CHEYENNE – The Wyoming Department of Education (WDE) today announced the state’s science results on the 2015 National Assessment of Educational Progress (NAEP), also known as the Nation’s Report Card. Overall, Wyoming’s fourth and eighth-grade students in 2015 continue to outperform national average test scores in science.
“Overall results are favorable for Wyoming and that is a credit to our schools, students, and communities,” said State Superintendent of Public Instruction Jillian Balow. “As we look toward the implementation of new science standards, we’re hopeful that we’ll be able to make more progress and close achievement gaps.”
Wyoming’s average science scores have increased in 2015 for both grades four and eight since 2009. Wyoming’s average scores in eighth grade science, however, were unchanged in 2015 from results posted during 2011.
To compare Wyoming with other states in 2015, two states performed higher in fourth grade science, 35 performed lower, and nine were not reliably different. In eighth grade science, four states performed higher, 29 performed lower, and 13 were not reliably different from Wyoming.
NAEP provides an external reference or point-of-comparison to audit, review, and compare each state’s educational program. Additionally, it provides a stable trend line for tracking student achievement.
Results increased nation-wide in both fourth and eighth grades between 2009 and 2015. National results for 12th grade, however, were statistically flat or unchanged for the same six-year period. Wyoming has surpassed national NAEP science results for each testing cycle since introduction of the new assessment frameworks in 2009.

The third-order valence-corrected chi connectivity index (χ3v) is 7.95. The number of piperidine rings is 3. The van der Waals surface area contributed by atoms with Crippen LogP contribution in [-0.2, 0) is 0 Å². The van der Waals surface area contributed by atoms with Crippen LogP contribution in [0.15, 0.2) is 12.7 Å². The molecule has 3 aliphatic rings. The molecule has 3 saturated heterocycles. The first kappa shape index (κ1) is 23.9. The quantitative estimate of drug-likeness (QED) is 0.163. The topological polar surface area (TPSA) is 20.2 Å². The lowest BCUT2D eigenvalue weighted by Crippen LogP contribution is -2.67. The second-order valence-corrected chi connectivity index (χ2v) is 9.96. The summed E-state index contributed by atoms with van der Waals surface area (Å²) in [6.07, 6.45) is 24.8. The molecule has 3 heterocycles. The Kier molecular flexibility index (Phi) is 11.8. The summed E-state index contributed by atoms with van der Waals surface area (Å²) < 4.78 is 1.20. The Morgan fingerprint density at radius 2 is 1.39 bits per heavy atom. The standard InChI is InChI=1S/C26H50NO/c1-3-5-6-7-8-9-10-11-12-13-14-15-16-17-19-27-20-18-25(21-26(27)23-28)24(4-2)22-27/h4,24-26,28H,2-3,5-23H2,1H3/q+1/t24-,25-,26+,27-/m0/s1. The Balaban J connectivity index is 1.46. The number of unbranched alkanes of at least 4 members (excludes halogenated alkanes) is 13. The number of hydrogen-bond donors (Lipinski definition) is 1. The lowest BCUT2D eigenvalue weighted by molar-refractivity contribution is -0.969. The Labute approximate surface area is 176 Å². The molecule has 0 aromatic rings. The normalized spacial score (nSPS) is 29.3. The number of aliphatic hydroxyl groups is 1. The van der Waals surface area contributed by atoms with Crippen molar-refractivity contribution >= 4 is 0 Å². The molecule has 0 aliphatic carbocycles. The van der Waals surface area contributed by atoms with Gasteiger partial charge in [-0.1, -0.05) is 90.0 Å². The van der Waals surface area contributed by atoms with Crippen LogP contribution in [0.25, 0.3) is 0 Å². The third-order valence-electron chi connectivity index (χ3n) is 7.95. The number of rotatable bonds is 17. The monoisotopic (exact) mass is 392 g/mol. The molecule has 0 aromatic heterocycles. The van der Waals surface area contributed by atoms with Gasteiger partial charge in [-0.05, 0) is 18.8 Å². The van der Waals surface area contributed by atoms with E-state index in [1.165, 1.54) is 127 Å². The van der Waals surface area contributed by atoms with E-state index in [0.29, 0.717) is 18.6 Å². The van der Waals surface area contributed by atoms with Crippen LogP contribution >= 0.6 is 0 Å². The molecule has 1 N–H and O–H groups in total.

NAEP testing is administered every two years in reading and mathematics to Wyoming’s fourth and eighth grade students. Typically, NAEP science is assessed once every fourth year. All fifty states, plus the District of Columbia and Department of Defense (DoD) schools, participate in the reading and mathematics assessments. It is administered to a statistical sampling of Wyoming students and does not render test results for individual students or their schools. NAEP data therefore represents a sampling of Wyoming students and their responses.
International testing results from 2015 for U.S. schools in science and mathematics, as measured by TIMSS (Trends in International Mathematics and Science Study) and PISA (Programme for International Student Assessment), are scheduled for public release in late-November and early December respectively. Additionally a report to be released in 2017 will statistically link Wyoming’s 2015 NAEP results in mathematics and science for grades four and eight to the TIMSS reporting scale, thus allowing valid comparisons of Wyoming students’ performance with their peers globally.
For more details on Wyoming’s 2015 NAEP science results, go to edu.wyoming.gov/educators/
Kari Eakins, Communications Director